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Birmingham caves to political correctness, votes to remove Confederate monument from park

The monument in question in Linn Park
The monument in question in Linn Park

BIRMINGHAM, Ala. — Birmingham’s Parks and Recreation board voted unanimously Wednesday morning to take the first steps in removing a Confederate monument in Linn Park, directly across the street from Birmingham’s city hall and the Jefferson County Courthouse.

The board moved to have the city’s lawyers conduct research to find if there is any legal impediment to having the monument taken down.

According to Birmingham’s Fox 6, board member and former Birmingham mayor Benard Kincaid said he wants to be respectful of history, but in light of the church shootings in Charleston, South Carolina he does not believe a Confederate monument should be in a city park.

Funded and erected by the Pelham chapter of the Daughters of the Confederacy on April 26, 1905, the monument has remained in place through the Jim Crow era, the Civil Rights movement, and in the 50 years since the Voting Rights Act.

In the fallout of the Charleston Shootings, when a white supremacist who waved the Confederate battle flag and burned the American flag in photos found after his arrest shot and killed 9 African Americans in a South Carolina church, vestiges of honor or remembrance of the Confederacy are being threatened with removal from public property.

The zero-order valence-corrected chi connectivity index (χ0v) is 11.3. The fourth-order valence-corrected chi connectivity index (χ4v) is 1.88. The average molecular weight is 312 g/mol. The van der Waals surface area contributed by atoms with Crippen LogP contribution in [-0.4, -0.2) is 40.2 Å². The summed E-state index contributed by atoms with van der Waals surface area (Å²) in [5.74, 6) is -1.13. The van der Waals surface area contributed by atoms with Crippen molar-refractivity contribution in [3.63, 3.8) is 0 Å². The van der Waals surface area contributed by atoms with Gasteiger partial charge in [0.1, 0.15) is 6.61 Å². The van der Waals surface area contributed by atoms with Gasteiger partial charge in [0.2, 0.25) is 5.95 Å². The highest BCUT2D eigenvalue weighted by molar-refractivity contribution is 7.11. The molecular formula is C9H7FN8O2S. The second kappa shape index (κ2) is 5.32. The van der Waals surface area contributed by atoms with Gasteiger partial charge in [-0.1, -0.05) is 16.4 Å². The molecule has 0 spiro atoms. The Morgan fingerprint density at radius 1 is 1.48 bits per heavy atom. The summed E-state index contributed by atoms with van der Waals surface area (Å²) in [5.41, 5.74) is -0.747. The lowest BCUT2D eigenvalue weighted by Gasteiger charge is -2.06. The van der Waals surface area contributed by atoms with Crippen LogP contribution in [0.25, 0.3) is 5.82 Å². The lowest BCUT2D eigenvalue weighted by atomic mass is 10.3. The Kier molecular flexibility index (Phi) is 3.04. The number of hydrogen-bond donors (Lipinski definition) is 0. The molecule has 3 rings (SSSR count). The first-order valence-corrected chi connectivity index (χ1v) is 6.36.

Last week Governor Robert Bentley (R-AL) ordered the several flags of the Confederacy be removed from a monument on the State Capitol’s grounds, but has mad no moves to remove the monument itself.

Leadership in Birmingham, however, says the monuments themselves have no place on city land.

“My personal opinion is any monument that commemorates the tradition of slavery , the tradition of suppression of a race should be removed,” Birmingham Mayor William Bell told reporters last week.

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The city’s Parks and Recreation department is reportedly not calling for the monument to be destroyed, but for it to be moved to private property elsewhere.

Attempts to remove such monuments has received significant backlash from many Southerners, who worry it is akin to “whitewashing” history.

The Pelham chapter of the Daughters of the Confederacy no longer exists, but there are currently 53 active chapters in Alabama—including five in Birmingham alone.

It is unclear whether another chapter of the Daughters of the Confederacy will step forward to move the monument to another location.

This story may be updated as details emerge.